An increase in voter intentions for Rousseff will depend on the government’s ability to transfer to its candidate the votes of those appraising the administration as “excellent/good.” In March, 45% of voters appraising the administration as “excellent/good” indicated they would vote for Rousseff in a possible second-round election dispute with Serra (Exhibit 3). Thus, a substantial increase in voter intentions for Rousseff would require an increase in this percentage.

Rise in median market forecast for IPCA inflation in 2010, from 5.10% to 5.16%.The Market Readout released yesterday (29 March) points to a rise in the median market forecast for IPCA inflation in 2010, for the tenth week in a row, this time from 5.1% to 5.16% (Exhibit 4). The higher expectations for IPCA inflation are explained mainly by the revisions in projections for short-term inflation, from 0.44% to 0.48% for the March IPCA index and from 0.39% to 0.40% for April. Conversely, after rising for two straight weeks, the median forecast for IPCA inflation in 2011 remained stable at 4.7%.

In our opinion, the upward revision in market expectations for IPCA inflation in 2010 was caused primarily by higher-than-expected consumer inflation in Q1 2010 and in April. While the median of expectations for cumulative inflation from May to December 2010 fell from 2.76% on 8 January to 2.69% on 26 March, expectations for cumulative inflation from January to April rose from 1.74% to 2.43% in the period. These results suggest that the majority of market participants merely incorporated the higher-than-expected inflation in Q1 2010 into their projections for 2010 inflation (Exhibit 5). We believe that the fact that the rise in inflation in the first few months of the year was mostly the result of higher prices of a seasonal nature (e.g., increase in tuitions) or a temporary nature (e.g., higher inflation in fresh food prices) means that the higher-than-expected inflation in the short term has not raised inflation expectations for longer horizons.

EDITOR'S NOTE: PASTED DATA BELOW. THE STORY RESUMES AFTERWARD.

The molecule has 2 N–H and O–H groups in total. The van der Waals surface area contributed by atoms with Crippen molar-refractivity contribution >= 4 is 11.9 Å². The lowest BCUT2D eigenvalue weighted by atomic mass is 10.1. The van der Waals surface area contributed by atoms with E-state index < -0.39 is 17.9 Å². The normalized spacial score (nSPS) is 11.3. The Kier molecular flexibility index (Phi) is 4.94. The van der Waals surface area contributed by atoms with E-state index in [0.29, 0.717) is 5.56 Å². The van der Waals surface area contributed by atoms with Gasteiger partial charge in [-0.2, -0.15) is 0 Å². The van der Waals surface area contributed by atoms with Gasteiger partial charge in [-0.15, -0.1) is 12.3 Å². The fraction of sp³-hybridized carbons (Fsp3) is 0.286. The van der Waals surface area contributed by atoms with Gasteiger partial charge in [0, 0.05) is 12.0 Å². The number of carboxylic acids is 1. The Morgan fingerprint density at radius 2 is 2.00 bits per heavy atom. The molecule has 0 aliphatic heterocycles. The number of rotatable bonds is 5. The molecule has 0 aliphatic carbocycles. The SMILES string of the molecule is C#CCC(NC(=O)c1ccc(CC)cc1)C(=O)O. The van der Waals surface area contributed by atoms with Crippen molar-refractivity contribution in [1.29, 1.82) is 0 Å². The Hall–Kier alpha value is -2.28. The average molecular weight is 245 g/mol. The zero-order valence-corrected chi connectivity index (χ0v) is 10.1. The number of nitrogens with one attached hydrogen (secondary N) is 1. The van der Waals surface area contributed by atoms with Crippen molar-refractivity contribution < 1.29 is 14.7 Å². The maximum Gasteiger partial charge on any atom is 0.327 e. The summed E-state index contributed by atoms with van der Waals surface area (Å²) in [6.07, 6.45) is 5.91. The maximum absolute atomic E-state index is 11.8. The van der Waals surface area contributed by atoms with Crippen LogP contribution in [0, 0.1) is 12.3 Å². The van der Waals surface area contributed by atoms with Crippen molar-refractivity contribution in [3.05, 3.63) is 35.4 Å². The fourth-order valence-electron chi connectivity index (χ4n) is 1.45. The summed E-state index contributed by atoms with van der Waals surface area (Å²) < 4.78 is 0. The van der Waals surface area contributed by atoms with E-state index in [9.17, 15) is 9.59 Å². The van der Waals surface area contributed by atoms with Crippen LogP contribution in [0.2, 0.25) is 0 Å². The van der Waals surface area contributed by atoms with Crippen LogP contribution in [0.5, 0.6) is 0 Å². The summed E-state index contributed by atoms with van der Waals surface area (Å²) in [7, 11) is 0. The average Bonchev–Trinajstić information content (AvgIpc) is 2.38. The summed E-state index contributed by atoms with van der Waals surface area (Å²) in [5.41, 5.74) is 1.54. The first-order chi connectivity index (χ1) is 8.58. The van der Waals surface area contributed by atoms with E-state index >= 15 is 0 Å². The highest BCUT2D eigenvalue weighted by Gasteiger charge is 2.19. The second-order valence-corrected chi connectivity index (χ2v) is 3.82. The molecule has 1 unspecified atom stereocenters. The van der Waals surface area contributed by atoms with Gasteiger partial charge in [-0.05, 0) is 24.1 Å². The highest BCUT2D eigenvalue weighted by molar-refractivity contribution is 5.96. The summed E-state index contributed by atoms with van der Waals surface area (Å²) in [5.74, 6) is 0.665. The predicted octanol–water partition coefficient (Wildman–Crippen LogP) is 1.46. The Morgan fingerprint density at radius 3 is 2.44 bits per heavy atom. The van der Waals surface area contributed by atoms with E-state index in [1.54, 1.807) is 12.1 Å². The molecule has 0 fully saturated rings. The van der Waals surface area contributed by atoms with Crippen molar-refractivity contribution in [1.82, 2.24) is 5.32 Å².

We do not expect market forecasts to increase significantly over the next few weeks. Our projections for IPCA inflation in March (0.45%) and April (0.40%) are near the median market forecast. Although the recurrently higher-than-expected inflation in recent months has increased uncertainty as to the dynamics of inflation in the short term, we think a reduction in consumer inflation is very probable in the coming weeks, especially because of the reversal of the price hikes that caused the higher inflation in Q1 2010.
Among the expectations for other economic indicators in 2010, we highlight the stability in the median forecast for the Selic basic rate at the end of 2010 at 11.25%, which assumes five consecutive 50bps increases in the Selic rate starting in April.

Advertisements

Leave a Reply

Fill in your details below or click an icon to log in:

WordPress.com Logo

You are commenting using your WordPress.com account. Log Out / Change )

Twitter picture

You are commenting using your Twitter account. Log Out / Change )

Facebook photo

You are commenting using your Facebook account. Log Out / Change )

Google+ photo

You are commenting using your Google+ account. Log Out / Change )

Connecting to %s


%d bloggers like this: